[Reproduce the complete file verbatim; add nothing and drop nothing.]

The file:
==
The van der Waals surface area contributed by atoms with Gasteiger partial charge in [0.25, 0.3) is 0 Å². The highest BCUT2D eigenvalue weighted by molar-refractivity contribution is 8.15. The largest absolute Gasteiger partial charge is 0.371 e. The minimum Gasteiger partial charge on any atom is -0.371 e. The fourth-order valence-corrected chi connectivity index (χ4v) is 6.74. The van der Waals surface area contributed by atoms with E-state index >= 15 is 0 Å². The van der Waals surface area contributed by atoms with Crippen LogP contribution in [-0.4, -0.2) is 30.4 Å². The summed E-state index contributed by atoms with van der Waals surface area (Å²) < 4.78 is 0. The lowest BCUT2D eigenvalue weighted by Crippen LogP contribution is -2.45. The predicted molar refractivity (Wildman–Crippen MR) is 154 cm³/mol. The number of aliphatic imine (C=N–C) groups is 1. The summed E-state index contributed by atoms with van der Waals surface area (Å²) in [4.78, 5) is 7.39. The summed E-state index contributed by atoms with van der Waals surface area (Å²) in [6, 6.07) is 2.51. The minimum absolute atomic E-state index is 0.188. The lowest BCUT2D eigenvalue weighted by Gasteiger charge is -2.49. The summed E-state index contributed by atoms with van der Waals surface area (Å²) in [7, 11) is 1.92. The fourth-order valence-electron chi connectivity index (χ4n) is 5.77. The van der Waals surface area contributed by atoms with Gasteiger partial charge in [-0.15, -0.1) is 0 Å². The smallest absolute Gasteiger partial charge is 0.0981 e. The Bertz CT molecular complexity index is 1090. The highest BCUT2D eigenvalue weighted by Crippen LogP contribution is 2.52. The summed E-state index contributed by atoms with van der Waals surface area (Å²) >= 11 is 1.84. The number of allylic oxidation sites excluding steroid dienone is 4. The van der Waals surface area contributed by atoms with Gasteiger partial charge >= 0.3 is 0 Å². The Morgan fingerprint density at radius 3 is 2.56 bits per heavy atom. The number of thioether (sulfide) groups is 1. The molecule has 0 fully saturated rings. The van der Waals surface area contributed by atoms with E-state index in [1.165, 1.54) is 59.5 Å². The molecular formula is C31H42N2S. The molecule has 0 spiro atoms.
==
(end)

The van der Waals surface area contributed by atoms with Gasteiger partial charge in [0.25, 0.3) is 0 Å². The highest BCUT2D eigenvalue weighted by molar-refractivity contribution is 8.15. The largest absolute Gasteiger partial charge is 0.371 e. The minimum Gasteiger partial charge on any atom is -0.371 e. The fourth-order valence-corrected chi connectivity index (χ4v) is 6.74. The van der Waals surface area contributed by atoms with E-state index >= 15 is 0 Å². The van der Waals surface area contributed by atoms with Crippen LogP contribution in [-0.4, -0.2) is 30.4 Å². The summed E-state index contributed by atoms with van der Waals surface area (Å²) < 4.78 is 0. The lowest BCUT2D eigenvalue weighted by Crippen LogP contribution is -2.45. The predicted molar refractivity (Wildman–Crippen MR) is 154 cm³/mol. The number of aliphatic imine (C=N–C) groups is 1. The summed E-state index contributed by atoms with van der Waals surface area (Å²) in [4.78, 5) is 7.39. The summed E-state index contributed by atoms with van der Waals surface area (Å²) in [6, 6.07) is 2.51. The minimum absolute atomic E-state index is 0.188. The lowest BCUT2D eigenvalue weighted by Gasteiger charge is -2.49. The summed E-state index contributed by atoms with van der Waals surface area (Å²) in [7, 11) is 1.92. The fourth-order valence-electron chi connectivity index (χ4n) is 5.77. The van der Waals surface area contributed by atoms with Gasteiger partial charge in [-0.15, -0.1) is 0 Å². The smallest absolute Gasteiger partial charge is 0.0981 e. The Bertz CT molecular complexity index is 1090. The highest BCUT2D eigenvalue weighted by Crippen LogP contribution is 2.52. The summed E-state index contributed by atoms with van der Waals surface area (Å²) >= 11 is 1.84. The number of allylic oxidation sites excluding steroid dienone is 4. The van der Waals surface area contributed by atoms with Gasteiger partial charge >= 0.3 is 0 Å². The Morgan fingerprint density at radius 3 is 2.56 bits per heavy atom. The number of thioether (sulfide) groups is 1. The molecule has 0 fully saturated rings. The van der Waals surface area contributed by atoms with E-state index in [1.165, 1.54) is 59.5 Å². The molecular formula is C31H42N2S. The molecule has 0 spiro atoms.